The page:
The 2016 Australian census which was conducted in August 2016 reports that Nildottie had 189 people living within its boundaries.Nildottie is located within the federal division of Barker, the state electoral district of Chaffey and the local government area of the Mid Murray Council.

Pascack Valley High School

Pascack Valley High School (PVHS) is a four-year comprehensive regional public high school located in Hillsdale in Bergen County, New Jersey, United States, serving students in ninth through twelfth grades as one of two secondary schools in the Pascack Valley Regional High School District. Pascack Valley High School serves the residents of both Hillsdale and neighboring River Vale, while its counterpart Pascack Hills High School serves the communities of Woodcliff Lake and Montvale. As part of its 1:1 eLearning Initiative, the school has provided a laptop to every student, teacher, and administrator for educational use.

As of the 2015-16 school year, the school had an enrollment of 1,224 students and 95.6 classroom teachers (on an FTE basis), for a student–teacher ratio of 12.8:1. There were 19 students (1.6% of enrollment) eligible for free lunch and 11 (0.9% of students) eligible for reduced-cost lunch.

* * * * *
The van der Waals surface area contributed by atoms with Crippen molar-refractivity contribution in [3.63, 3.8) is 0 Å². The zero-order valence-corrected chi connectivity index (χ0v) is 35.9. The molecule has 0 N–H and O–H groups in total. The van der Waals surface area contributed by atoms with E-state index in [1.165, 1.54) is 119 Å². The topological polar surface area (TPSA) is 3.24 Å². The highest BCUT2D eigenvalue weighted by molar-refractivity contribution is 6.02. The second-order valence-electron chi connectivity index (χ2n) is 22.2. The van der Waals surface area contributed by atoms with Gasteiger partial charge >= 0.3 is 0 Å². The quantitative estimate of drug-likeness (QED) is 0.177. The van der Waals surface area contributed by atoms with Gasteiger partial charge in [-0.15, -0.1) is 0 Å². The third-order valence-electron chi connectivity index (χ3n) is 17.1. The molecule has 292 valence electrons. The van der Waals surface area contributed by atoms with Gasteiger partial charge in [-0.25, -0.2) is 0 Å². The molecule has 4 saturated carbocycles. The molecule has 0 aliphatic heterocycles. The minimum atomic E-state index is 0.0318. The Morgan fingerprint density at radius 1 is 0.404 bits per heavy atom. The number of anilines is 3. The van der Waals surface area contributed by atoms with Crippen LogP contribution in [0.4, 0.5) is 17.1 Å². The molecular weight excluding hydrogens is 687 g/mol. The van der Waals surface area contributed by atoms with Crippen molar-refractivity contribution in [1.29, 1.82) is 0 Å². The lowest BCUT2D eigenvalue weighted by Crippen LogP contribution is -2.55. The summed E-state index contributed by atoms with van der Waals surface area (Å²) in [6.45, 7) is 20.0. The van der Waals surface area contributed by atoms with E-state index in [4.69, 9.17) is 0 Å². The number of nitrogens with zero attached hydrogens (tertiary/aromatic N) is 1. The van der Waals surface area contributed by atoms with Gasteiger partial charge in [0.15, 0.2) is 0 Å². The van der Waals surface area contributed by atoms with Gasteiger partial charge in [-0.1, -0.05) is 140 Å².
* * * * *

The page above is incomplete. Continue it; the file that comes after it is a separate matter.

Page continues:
Piper Laurie

Piper Laurie (born Rosetta Jacobs; January 22, 1932) is an American stage and screen actress known for her roles in the films The Hustler (1961), Carrie (1976), and Children of a Lesser God (1986), all of which brought her Academy Award nominations. She is also known for her performances as Kirsten Arnesen in the original TV production of Days of Wine and Roses and as Catherine Martell in the cult television series Twin Peaks, for which she won a Golden Globe Award in 1991. In 2018, she appeared in the film White Boy Rick. In addition, she appeared with Dana Andrews, Rex Reason, William Talman, Milburn Stone, Douglas Spenser, and others in the 1956 Western "Smoke Signal".

Riverdale High School (Murfreesboro, Tennessee)

Riverdale High School is a public high school operated by the Rutherford County School system located in the southwestern part of Murfreesboro, Tennessee, It is on Warrior Drive which intersects with South Church Street (US 231 South). Riverdale is one of the older high schools in Murfreesboro, along with Oakland High School (the brother school) which was also built in 1972. These schools were constructed to replace the outdated former Murfreesboro Central High School, which was then converted to a junior high school (later middle school) facility. It is home to 12 academic departments, 40 extracurricular clubs, and 19 TSSAA athletic teams.